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Recordings

A Crop of Recordings XIX: Dvořák, Strauss, Brahms, Holst, Schmidt and Elgar

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Krzysztof Urbański
Krzysztof Urbański

DVOŘÁK Symphony No. 9. A Hero’s SongKrzysztof Urbański, conductor; North German Radio Elbphilharmonie Orchestra ALPHA 269 (Streaming audio: 61:30). http://www.naxosmusiclibrary.com/catalogue/item.asp?cid=ALPHA269

Here is really lovely Dvořák: fresh and natural, gorgeously recorded—and with something new to say. That’s rare for the symphony, which has been captured for presumed immortality by every orchestra on earth—and dutifully miked from nearly every row in every concert house. There’s a New World for every taste in approach and sonic perspective.

This is a gleaming, sleek, satiny reading of the symphony, sensitive and appealingly refined, set midway back with none of the “E-Minor rasp” that can make brass chords overbearing and the music blatty. It also features light-as-a-feather winds and some of the most breath-stopping quiet string playing you will ever encounter. Krzysztof Urbański achieves a haunting effect at the end of the slow movement, where the music barely breathes. He has the strings move away from each other as they play, until they are at opposite ends of the stage, evanescing into the distance along with the notes they play.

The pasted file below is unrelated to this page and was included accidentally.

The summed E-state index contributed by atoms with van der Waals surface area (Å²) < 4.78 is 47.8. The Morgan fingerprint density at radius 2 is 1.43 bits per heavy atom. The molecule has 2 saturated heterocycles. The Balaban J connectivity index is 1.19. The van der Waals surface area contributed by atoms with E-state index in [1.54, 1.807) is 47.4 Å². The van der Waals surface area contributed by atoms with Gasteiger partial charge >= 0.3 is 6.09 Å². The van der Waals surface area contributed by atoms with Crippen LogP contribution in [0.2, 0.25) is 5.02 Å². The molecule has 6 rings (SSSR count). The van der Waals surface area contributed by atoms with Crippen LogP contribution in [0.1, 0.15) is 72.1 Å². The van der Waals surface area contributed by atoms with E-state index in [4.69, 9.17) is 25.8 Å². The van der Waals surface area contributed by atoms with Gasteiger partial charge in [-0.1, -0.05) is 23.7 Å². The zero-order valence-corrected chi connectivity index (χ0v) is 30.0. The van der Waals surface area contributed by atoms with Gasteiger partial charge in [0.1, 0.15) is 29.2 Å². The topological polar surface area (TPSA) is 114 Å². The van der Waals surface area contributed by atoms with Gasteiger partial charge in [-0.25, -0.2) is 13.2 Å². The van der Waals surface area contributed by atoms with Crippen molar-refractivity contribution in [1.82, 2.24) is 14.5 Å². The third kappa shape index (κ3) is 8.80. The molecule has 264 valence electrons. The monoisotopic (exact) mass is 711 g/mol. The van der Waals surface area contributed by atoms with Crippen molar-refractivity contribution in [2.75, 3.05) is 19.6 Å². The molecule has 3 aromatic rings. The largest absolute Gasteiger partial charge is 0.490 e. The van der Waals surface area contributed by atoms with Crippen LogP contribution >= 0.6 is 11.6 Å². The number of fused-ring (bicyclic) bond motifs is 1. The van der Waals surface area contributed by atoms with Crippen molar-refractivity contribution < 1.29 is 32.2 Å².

Urbański is the NDR Elbphilharmonie Orchestra’s Principal Guest Conductor. His players are pictured here standing in their fascinating new snakeskin-wall venue, but these 2015 and 2016 studio performances were actually laid down in the Laeiszhalle, the orchestra’s former home. Free of an audience, it still makes for a fine recording venue, as Urbański’s recent Lutoslawski CD for Alpha also demonstrated. One looks forward, nonetheless, to a more interesting future for this largely unheralded German orchestra. The new hall is so spectacular, the ensemble’s reputation will benefit from it.